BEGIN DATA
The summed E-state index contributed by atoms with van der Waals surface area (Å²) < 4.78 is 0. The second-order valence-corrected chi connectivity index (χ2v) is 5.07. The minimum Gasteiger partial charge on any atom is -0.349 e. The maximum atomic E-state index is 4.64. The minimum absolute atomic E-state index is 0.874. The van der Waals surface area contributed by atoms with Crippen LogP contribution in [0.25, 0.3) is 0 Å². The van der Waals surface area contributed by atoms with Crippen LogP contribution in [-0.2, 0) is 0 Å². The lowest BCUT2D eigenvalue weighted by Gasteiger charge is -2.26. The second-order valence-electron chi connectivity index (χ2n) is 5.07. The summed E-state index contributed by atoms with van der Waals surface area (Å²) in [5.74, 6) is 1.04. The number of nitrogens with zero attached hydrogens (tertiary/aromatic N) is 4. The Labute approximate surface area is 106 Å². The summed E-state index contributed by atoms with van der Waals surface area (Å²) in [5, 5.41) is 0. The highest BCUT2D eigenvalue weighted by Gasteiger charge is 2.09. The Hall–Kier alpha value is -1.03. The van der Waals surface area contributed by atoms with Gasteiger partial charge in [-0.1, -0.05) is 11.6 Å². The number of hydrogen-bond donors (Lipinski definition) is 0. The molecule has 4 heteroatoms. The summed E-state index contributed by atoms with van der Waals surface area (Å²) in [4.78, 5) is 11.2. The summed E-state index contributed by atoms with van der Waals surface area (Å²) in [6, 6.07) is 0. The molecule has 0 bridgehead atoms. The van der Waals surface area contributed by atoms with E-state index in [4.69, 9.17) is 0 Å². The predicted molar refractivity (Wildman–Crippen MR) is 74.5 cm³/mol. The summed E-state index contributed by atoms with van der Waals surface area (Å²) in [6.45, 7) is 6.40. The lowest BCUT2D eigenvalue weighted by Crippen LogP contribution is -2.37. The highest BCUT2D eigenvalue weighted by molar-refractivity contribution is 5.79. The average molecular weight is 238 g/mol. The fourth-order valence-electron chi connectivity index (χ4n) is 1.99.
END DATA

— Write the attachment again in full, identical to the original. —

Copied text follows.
The summed E-state index contributed by atoms with van der Waals surface area (Å²) < 4.78 is 0. The second-order valence-corrected chi connectivity index (χ2v) is 5.07. The minimum Gasteiger partial charge on any atom is -0.349 e. The maximum atomic E-state index is 4.64. The minimum absolute atomic E-state index is 0.874. The van der Waals surface area contributed by atoms with Crippen LogP contribution in [0.25, 0.3) is 0 Å². The van der Waals surface area contributed by atoms with Crippen LogP contribution in [-0.2, 0) is 0 Å². The lowest BCUT2D eigenvalue weighted by Gasteiger charge is -2.26. The second-order valence-electron chi connectivity index (χ2n) is 5.07. The summed E-state index contributed by atoms with van der Waals surface area (Å²) in [5.74, 6) is 1.04. The number of nitrogens with zero attached hydrogens (tertiary/aromatic N) is 4. The Labute approximate surface area is 106 Å². The summed E-state index contributed by atoms with van der Waals surface area (Å²) in [5, 5.41) is 0. The highest BCUT2D eigenvalue weighted by Gasteiger charge is 2.09. The Hall–Kier alpha value is -1.03. The van der Waals surface area contributed by atoms with Gasteiger partial charge in [-0.1, -0.05) is 11.6 Å². The number of hydrogen-bond donors (Lipinski definition) is 0. The molecule has 4 heteroatoms. The summed E-state index contributed by atoms with van der Waals surface area (Å²) in [4.78, 5) is 11.2. The summed E-state index contributed by atoms with van der Waals surface area (Å²) in [6, 6.07) is 0. The molecule has 0 bridgehead atoms. The van der Waals surface area contributed by atoms with E-state index in [4.69, 9.17) is 0 Å². The predicted molar refractivity (Wildman–Crippen MR) is 74.5 cm³/mol. The summed E-state index contributed by atoms with van der Waals surface area (Å²) in [6.45, 7) is 6.40. The lowest BCUT2D eigenvalue weighted by Crippen LogP contribution is -2.37. The highest BCUT2D eigenvalue weighted by molar-refractivity contribution is 5.79. The average molecular weight is 238 g/mol. The fourth-order valence-electron chi connectivity index (χ4n) is 1.99.